Now, let's take this single skin fiberglass below and compare it to the sandwich core. The thickness of the panel is equivalent to three skins of the sandwich. In reality, the solid fiberglass panel would have to be far thicker to have acceptable thickness and stiffness but for the sake of the example let's say it is three layers. The main point to take into account is that this lay-up will be as heavy or heavier than the sandwich. This is because the density (lb/in^3) of the skins can be 3 to 6 times that of the core.

Since the fiberglass is subject to the same bending moment as the sandwich, the area covered by its force arrows is also the same. It may be of different shape because the entire panel is made of 'homogenous' material but the sum of the internal reaction forces is identical!

Finally, compare the length of the longest arrows on the sandwich and the fiberglass panel. The fibers in the surface of the fiberglass panel are stressed far more (max. stress) than in the sandwich.

The conclusion:

  • Even though both the sandwich core and the fiberglass are subject to the same bending, the surface fibers in the single skin fiberglass are stressed more thus they will also stretch more. The skin will mostly bend or break. The panel will be far less stiff and strong than the sandwich.
  • Conversely, if the single skin fiberglass is assumed stiff enough, it can be substituted by much lighter sandwich core panel. In order for the maximum stresses (longest arrows) to be equal, far thinner and lighter skin is required in the sandwich.

For more information about cored construction from Vaclav please visit his site at:

So what does all of this mean for a sailing dinghy? Well, let’s assume that, regardless of construction, these boats will be experiencing the same amount of loads when in use. It is clear that when single skin construction is utilized, the loads experienced by the fiberglass are maximized. The loads on a sandwich cored boat, however, are better distributed, and much smaller throughout the thickness of the laminate. Fiberglass is similar to most materials in that it can only be worked so hard and so often before it fails. The less it’s worked, the longer it will last. Let’s use the analogy of curling weights in a gym. You will be able to complete far more repetitions before exhaustion with a 10 lb weight than you will with a 100 lb weight.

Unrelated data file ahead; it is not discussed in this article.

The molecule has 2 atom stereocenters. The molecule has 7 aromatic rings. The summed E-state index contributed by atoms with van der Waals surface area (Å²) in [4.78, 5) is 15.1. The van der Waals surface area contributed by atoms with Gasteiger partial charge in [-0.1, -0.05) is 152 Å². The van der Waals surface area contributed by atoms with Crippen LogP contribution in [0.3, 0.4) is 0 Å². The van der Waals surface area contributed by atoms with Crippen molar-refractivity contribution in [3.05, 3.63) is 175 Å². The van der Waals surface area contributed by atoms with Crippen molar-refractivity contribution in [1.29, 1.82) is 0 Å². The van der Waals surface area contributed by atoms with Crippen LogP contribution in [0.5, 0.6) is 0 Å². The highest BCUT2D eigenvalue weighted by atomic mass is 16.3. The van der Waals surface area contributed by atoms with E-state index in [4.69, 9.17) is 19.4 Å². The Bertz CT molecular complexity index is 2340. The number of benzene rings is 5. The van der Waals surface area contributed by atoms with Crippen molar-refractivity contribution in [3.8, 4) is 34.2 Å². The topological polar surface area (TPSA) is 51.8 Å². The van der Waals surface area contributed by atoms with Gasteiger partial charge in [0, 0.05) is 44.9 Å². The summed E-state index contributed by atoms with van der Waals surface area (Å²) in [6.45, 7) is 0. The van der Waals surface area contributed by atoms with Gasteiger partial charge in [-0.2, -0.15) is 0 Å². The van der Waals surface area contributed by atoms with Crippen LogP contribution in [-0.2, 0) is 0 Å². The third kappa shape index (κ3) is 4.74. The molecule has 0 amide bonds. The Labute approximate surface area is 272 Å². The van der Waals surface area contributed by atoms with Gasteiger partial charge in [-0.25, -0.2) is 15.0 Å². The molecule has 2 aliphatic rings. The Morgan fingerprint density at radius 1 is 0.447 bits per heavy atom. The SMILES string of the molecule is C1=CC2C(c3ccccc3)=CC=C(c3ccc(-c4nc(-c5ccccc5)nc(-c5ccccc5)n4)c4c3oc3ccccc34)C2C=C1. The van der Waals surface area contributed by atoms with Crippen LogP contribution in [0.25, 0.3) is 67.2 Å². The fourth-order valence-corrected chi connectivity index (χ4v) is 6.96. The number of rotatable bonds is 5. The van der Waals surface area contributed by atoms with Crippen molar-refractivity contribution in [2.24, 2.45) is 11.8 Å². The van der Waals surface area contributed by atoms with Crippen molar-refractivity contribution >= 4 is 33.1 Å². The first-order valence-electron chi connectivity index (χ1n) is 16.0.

Laminate Comparisons

We completely core all panels throughout our decks and hulls on all of our models to ensure maximum performance. Depending on the section of the boats we will utilize 6.4mm Corecell foam, 6mm LRC Soric, or 3mm LRC Soric. Each of these cores absorbs a minimal amount of resin to ensure a light weight structure. Below are drawings of each of these laminates:

Most dinghies typically use either a single skin laminate, utilizing foam ribs for localized stiffening, or a laminate using Coremat as a bulker material to give the panel thickness, and therefore stiffness. While Coremat does accomplish this, the tradeoff is that the material is essentially a sponge, absorbing large quantities of resin. This makes the final laminate both unnecessarily heavy as well as excessively brittle. Below are drawings of each of these laminates:

It is visually clear that the first three laminates will be stiffer, and as we’ve just learned, that will result in a more reliable and longer lasting boat. Ironically, the first three laminates will also be of the same weight or lighter than the last two laminates (discussed in more detail in the “infusion” section). This means your boat will be stiffer, lighter AND last longer. What more could you want?